Ford Madox Ford’s Parade’s End
Chapter 6 opens with a brief discussion of Musil’s The Man Without Qualities, whose setting in an infinitely protracted 1913 denies the inevitability of the First World War. Musil’s narrative and modal “sideshadowing”—lighting up of possible but untaken roads—then act as a foil to Ford’s twitchier experiments in formal and technical sideshadowing. Where other critics see his Parade’s End tetralogy as a failed attempt at modernism in the declarative mood, this chapter maintains that the work achieves a powerfully anti-totalizing modernism in the subjunctive mood. The work’s formal heterogeneity—its amalgam of nineteenth-century marriage plot, realist social history, and transient modernisms—finds a diegetic counterpart in the Encyclopedia Britannica, which Parade’s End transvalues from failed monument to resource. The encyclopedia’s mistakes and inconsistencies, this chapter argues, make it especially fit to portray the world comprehensively yet without an epic coherentism the war had made seem less credible than ever.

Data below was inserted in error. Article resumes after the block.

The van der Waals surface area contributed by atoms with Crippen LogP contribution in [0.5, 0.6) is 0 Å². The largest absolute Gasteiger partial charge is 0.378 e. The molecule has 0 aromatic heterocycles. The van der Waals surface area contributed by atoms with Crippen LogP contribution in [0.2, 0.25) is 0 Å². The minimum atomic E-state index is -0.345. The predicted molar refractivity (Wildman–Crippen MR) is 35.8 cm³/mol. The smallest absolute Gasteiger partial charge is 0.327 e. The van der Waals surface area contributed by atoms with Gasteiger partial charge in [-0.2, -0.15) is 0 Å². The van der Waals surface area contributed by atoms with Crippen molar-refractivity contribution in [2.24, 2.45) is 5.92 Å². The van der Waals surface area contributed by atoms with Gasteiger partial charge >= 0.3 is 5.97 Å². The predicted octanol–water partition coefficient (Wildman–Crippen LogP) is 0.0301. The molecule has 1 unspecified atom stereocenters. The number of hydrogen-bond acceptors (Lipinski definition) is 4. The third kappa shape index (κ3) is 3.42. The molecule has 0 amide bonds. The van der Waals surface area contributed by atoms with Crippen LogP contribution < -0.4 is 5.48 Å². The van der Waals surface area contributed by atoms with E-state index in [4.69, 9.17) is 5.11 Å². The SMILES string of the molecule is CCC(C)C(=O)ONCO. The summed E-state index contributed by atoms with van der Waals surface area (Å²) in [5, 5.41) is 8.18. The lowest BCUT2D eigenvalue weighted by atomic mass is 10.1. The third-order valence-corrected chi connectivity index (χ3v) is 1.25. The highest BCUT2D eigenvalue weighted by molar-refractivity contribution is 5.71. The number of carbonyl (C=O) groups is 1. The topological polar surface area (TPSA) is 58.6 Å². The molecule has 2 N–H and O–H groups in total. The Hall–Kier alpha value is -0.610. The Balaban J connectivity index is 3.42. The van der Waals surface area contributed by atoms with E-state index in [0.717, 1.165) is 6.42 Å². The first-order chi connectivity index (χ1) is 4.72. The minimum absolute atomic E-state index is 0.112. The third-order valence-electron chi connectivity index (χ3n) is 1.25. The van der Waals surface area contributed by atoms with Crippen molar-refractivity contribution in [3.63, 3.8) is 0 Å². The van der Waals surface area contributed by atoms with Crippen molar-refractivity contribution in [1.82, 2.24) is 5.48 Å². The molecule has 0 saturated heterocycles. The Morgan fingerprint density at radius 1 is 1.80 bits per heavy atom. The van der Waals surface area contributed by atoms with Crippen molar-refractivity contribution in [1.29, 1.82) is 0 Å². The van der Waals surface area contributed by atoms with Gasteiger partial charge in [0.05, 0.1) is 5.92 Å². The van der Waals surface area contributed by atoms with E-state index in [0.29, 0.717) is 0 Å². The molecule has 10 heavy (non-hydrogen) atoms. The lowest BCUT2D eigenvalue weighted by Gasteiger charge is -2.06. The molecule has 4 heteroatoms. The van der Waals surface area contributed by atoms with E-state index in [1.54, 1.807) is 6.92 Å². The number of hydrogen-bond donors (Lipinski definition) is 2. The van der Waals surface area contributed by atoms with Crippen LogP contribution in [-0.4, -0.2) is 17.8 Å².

Oxford Scholarship Online requires a subscription or purchase to access the full text of books within the service. Public users can however freely search the site and view the abstracts and keywords for each book and chapter.
If you think you should have access to this title, please contact your librarian.